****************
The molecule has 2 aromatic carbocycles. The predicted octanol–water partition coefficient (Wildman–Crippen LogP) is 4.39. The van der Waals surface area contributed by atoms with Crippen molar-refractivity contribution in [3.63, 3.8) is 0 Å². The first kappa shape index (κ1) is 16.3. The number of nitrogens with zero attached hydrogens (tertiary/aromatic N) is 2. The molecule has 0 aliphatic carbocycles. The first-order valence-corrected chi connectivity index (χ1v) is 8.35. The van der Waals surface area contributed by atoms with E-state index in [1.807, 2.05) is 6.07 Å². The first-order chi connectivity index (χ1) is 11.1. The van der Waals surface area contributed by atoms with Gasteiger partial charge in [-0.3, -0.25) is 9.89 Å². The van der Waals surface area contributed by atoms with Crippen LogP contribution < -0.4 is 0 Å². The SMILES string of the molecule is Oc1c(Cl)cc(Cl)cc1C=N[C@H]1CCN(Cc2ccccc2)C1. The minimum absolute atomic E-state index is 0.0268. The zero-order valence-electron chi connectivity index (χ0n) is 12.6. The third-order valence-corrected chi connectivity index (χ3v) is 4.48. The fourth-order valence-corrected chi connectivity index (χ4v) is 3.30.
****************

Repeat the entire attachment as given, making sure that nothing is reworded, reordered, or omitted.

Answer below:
The molecule has 2 aromatic carbocycles. The predicted octanol–water partition coefficient (Wildman–Crippen LogP) is 4.39. The van der Waals surface area contributed by atoms with Crippen molar-refractivity contribution in [3.63, 3.8) is 0 Å². The first kappa shape index (κ1) is 16.3. The number of nitrogens with zero attached hydrogens (tertiary/aromatic N) is 2. The molecule has 0 aliphatic carbocycles. The first-order valence-corrected chi connectivity index (χ1v) is 8.35. The van der Waals surface area contributed by atoms with E-state index in [1.807, 2.05) is 6.07 Å². The first-order chi connectivity index (χ1) is 11.1. The van der Waals surface area contributed by atoms with Gasteiger partial charge in [-0.3, -0.25) is 9.89 Å². The van der Waals surface area contributed by atoms with Crippen LogP contribution < -0.4 is 0 Å². The SMILES string of the molecule is Oc1c(Cl)cc(Cl)cc1C=N[C@H]1CCN(Cc2ccccc2)C1. The minimum absolute atomic E-state index is 0.0268. The zero-order valence-electron chi connectivity index (χ0n) is 12.6. The third-order valence-corrected chi connectivity index (χ3v) is 4.48. The fourth-order valence-corrected chi connectivity index (χ4v) is 3.30.